Sunday, January 22, 2023

The Notorious BIG and Jay-Z were in full swing recording “I Love the Dough”.

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Jay-Z and The Notorious BIG came from a similar upbringing in Bedford-Stuyvesant, Brooklyn, and went on to become two of the most respected rappers in history. In 1997, the two teamed up for I Love the Dough, a collaboration from Biggie’s second album life after death. The two met in person to record the song and it was amazing for those in the studio to witness.

One of Biggie’s producers, Nashiem Myrick, reflected on Jay-Z and Biggie watching the recording of “I Love the Dough” in a 2003 interview with XXL. At the time, Jay-Z was riding the success of his 1996 debut album Reasonable doubtwhile Biggie prepared his much-anticipated second LP.

“Jigga and Big, those nits, really fought. Neither of them write down their rhymes; they just say it in their heads,” Myrick said. “At rock bottom they tried. Don’t attack each other in the lyrics, but approach it skillfully. It was a sight. It was like, ‘Let me see what that n**** is gonna do in the dressing room.’ You could tell they were testing each other.”

Biggie was initially shocked by Jay-Z’s ability to pat him on the head during the recording of their first collaboration, Brooklyn’s Finest Reasonable doubt. “That was crazy,” Biggie told his producer in the studio, according to the 2022 book It was all a dream: Biggie and the world that made him.

To create “I Love the Dough,” Biggie’s longtime producer, Easy Mo Bee, decided to flip René Moore and Angela Winbush’s 1981 song “I Love You More.”

“I came up to Puff and I was like, ‘Remember that joint – René and Angela, ‘I love you more?'” Puff said, ‘Yo, go and hook it up, n****. I don’t want to talk about it, plug it in.’ So I went and hooked it up, drummed it up, ended up playing keyboards on the track and everything. I had no idea what Big would say to that. I didn’t even know he was going to walk into the studio at the last minute and be like, ‘Yo, Mo, I’m making this joint with Jigga!’ I look up from the gear and I’m like, ‘Word? Eight.’”

Easy Mo Bee watched as both Biggie and Jay-Z prepared to jot down their verses without writing anything down.

“Big came in with Jay and they start crossing each other. Imagine two people walking back and forth, criss-crossing each other, not looking at each other, doing the writing process in their heads, mumbling to themselves, getting their lyrics right, and cheering for each other in between. They took their time,” he said.

“After a while, Big came up to me and said, ‘Yo, me and Jay, we’re going out for a while. We’ll be coming back.’ That night was the last time I saw Big,” he continued, admitting that his fatigue was getting the best of him. “I’ve waited and waited for them to come back and it was getting so late I just said it [record executive] D point, like ‘I’m breaking out.’”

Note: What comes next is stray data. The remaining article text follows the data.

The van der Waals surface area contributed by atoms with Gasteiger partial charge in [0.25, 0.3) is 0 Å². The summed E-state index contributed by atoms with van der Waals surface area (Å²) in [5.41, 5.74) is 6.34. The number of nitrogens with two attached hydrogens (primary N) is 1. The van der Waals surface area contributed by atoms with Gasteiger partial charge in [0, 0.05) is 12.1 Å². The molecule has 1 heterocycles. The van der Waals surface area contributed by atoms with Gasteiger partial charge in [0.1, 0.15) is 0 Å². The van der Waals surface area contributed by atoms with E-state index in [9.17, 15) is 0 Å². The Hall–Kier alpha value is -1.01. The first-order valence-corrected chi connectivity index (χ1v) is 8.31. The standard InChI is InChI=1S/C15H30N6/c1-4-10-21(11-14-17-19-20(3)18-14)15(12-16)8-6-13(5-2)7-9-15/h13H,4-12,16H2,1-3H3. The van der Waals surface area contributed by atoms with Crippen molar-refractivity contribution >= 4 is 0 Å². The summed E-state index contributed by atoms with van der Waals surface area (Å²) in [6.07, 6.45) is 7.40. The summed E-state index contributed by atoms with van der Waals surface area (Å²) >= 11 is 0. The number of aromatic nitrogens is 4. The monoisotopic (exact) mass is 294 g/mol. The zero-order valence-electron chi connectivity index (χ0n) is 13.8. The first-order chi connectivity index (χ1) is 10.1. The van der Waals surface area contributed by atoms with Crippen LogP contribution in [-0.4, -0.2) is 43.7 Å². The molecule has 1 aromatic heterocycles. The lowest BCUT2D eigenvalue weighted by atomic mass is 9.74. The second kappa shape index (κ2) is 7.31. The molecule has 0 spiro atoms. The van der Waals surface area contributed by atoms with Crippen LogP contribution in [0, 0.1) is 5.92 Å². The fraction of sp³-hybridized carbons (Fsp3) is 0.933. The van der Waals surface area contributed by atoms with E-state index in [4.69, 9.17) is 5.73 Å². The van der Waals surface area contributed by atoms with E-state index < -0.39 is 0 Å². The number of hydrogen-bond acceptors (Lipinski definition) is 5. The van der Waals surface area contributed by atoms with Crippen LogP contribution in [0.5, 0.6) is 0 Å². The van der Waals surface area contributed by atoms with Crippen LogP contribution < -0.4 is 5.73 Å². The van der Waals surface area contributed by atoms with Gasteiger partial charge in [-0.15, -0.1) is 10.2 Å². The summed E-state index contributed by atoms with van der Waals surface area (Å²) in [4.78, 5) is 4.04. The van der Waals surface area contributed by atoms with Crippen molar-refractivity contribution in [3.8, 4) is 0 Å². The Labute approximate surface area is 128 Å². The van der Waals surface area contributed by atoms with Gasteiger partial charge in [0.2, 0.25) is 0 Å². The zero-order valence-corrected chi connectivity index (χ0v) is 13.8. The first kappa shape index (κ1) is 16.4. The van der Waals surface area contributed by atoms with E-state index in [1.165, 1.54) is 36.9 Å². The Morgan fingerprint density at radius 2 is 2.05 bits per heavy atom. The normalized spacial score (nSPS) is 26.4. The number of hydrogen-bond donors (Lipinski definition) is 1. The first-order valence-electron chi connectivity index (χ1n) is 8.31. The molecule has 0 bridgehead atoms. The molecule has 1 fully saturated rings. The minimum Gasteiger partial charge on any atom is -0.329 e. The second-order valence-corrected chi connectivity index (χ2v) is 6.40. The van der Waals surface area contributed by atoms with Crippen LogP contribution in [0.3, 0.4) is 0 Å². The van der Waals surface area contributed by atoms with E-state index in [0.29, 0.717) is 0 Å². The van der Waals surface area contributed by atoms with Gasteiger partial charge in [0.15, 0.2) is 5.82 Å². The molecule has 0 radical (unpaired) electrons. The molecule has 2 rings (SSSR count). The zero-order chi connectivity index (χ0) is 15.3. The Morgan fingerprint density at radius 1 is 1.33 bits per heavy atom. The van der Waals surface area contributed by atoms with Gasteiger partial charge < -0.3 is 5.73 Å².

“To this day I wish I could have been there when Big, Jigga and Angela Winbush sang to them and all. They went and got Angela Winbush,’ said Mo admiringly. “[When I heard] I missed Big, Jay-Z and Angela Winbush repeating “I Love You More” to “I Love The Dough”. I was like, ‘Oh man, they’re doing their thing. They went back and got the original girl.’”

“I know that was definitely Puff’s idea,” he added of Diddy’s vision. “They went and got the original artist. Have them sing the hook-overs, don’t just sing the hook-overs, repeat and change the words. I was happy with that.”

Ultimately, Biggie would not live to see the release of “I Love the Dough.” his album life after death was released in March 1997, just two weeks after the rapper’s untimely death in Los Angeles.

Biggie may have bragged, but that didn’t mean he couldn’t admit he’d been beaten at his own game. His junior MAFIA squadmate Lil’ Cease was talking about it, as Biggie realized Jay-Z shouldn’t be taken lightly.

“Big met him at the Palladium and they just became friends over a few gs*** because they respected each other as men and they respected each other as artists,” Cease told DZA in a 2016 Instagram Live with Smoke. “Big wasn’t afraid to say that; big thought [Jay-Z] was better than him. Big used to say, “Yo, that n**** is cuter than me.” …when Jay-Z said that line to ‘Dead Presidents,’ ‘N****, keep my kneecaps cold / N*** *believe that,’ Big said, ‘Yo, he got me’.”

For his part, Jay-Z was equally impressed with Biggie’s skills. “I remember when he did it life after death and he sent me four songs at the demo stage,” he recalled aloud It was all a dream. “I was like, ‘Oh my God! We have a problem!’ I was happy for him and angry for myself. I was a little worried about myself as an artist.”

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